Resetting Rotary Axis to Zero

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15 Jun 2018 02:21 #112388 by Sparky961
After completing a program that involves multiple turns of the rotary axis, I'd like to return to my start position for the next cycle. I want this to happen without having to "unwind" the rotary axis, rather just have it return to the nearest zero equivalent position.

I know that WRAPPED_ROTARY=1 is one way to accomplish this, but using this would mean that I'd need to write all of my combined motion in incremental mode, which I do not want to do for more than a few reasons.

I also know that I can put values into the axis position registers using G10 L20 Pn B0. I see that G10 L2 is supposed to write a value to the coordinate system regisiter but when I do this the position changes accordingly. I'm not able to reset both of these. If I don't, I will have an accumulating offset every time a cycle is run.

I want the equivalent of homing - where I tell it "this is zero", period. Is there a good way to accomplish this from G code?
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15 Jun 2018 11:15 #112397 by BigJohnT
G92 works for me in a simulator. Move to the nearest position ie. if your at 739 move to 720 and say G92 A0.

JT
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15 Jun 2018 12:18 #112400 by Sparky961
After reading the details for G92 I wonder if this wouldn't have the same effect as G10 L20. It uses an offset to zero the current position, so if my position was always some positive number when the program completes then the absolute offset would be increasing by that amount every cycle. Some might argue this isn't a problem because the number is so big, but because it's so big it's also hard to test what happens when the number overflows.

This is all speculation though, as I haven't tried it yet. I will do so. Thanks for suggesting another option.
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15 Jun 2018 21:28 #112440 by MaHa
Replied by MaHa on topic Resetting Rotary Axis to Zero
I use this to prevent unwind A-axis:

G10 L20 P#5220 A[#5423 MOD 360]
The following user(s) said Thank You: nkp
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16 Jun 2018 01:22 #112454 by Sparky961

MaHa wrote: I use this to prevent unwind A-axis:

G10 L20 P#5220 A[#5423 MOD 360]


This is much more clever than just using G10 L20 P1 A0 like I was. Yours accounts for different coordinate systems in effect and "rewinds" to the same angle but in the 0 -> 359.999 range.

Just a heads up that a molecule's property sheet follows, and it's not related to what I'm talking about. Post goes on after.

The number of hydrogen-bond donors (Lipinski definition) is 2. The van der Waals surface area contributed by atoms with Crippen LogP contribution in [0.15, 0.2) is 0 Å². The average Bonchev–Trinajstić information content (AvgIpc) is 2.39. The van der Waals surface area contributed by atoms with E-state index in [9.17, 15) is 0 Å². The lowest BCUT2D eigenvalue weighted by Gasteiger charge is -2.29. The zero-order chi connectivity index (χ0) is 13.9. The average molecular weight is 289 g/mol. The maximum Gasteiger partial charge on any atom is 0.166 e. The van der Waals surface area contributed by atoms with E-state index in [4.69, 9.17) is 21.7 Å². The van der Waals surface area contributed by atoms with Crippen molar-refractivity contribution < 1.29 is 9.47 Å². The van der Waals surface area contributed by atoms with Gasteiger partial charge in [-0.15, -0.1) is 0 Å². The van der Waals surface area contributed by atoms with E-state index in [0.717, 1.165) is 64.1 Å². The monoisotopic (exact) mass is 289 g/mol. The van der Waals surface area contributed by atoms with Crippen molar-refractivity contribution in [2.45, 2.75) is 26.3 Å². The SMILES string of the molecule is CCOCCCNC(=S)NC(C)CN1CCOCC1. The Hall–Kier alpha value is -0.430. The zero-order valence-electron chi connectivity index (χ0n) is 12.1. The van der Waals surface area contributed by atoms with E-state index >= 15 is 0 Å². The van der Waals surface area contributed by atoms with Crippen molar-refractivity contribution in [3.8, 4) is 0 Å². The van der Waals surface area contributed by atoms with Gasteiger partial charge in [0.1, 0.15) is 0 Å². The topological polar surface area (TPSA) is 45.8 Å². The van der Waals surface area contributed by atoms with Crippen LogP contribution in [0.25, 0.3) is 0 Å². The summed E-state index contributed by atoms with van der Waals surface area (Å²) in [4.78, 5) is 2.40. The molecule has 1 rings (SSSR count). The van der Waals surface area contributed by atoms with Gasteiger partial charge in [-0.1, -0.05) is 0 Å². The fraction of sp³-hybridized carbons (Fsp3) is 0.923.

However, it still has the issue of an increasing offset every time you do it. For most people this won't become an issue, but this machine will be running the same program over and over day after day, week after week. I don't want to leave this to chance.
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22 Jun 2018 12:57 #112756 by andypugh

Sparky961 wrote: However, it still has the issue of an increasing offset every time you do it. For most people this won't become an issue, but this machine will be running the same program over and over day after day, week after week. I don't want to leave this to chance.


You probably don't need to worry about this. The position is calculated using double-precision float.
This has 17 significant digits. Assuming that you have 4 decimal places displayed you will start to see a loss of precision in the last digit in 10000000000000 degrees. That's 52 years of turning at 1000 rpm for 24 hours a day.
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22 Jun 2018 16:31 #112776 by Sparky961
Yes, this does seem to be the standard answer. Although it strikes me as being too similar to the Y2K fiasco, and not at all an elegant solution. It is, however, a workable solution and the one I've settled on so as not to be sidetracked by something that isn't an immediate problem.
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22 Jun 2018 19:43 - 24 Jun 2018 19:00 #112784 by Badger
I haven't tried this yet but I assume it will work and be of great benefit to my particular situation. My question is why/how does it work? I've looked the DOCs and googled it but its still as clear as mud to me.

So I tried it in a sub-routine at the end of a sub-path and it works! It seems to mathematically take away all full 360 degree rotations and leaves the remainder, a big help. I like to get back to zero so I can visually make sure nothing wonky happened since I don't fully trust my mechanics, so I just add "G0 A0" to the sub-routine and it essentially homes. Fantastic! and Thanks!
Last edit: 24 Jun 2018 19:00 by Badger.
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24 Jun 2018 22:18 #112824 by andypugh

Badger wrote: I haven't tried this yet but I assume it will work and be of great benefit to my particular situation. My question is why/how does it work? I've looked the DOCs and googled it but its still as clear as mud to me.


The key sections are:
linuxcnc.org/docs/2.7/html/gcode/g-code.html#gcode:g10-l20
linuxcnc.org/docs/2.7/html/gcode/overvie...:numbered-parameters
linuxcnc.org/docs/2.7/html/gcode/overvie...ode:binary-operators (though that does rather assume that you already know what the modulus operator does)
The following user(s) said Thank You: Badger
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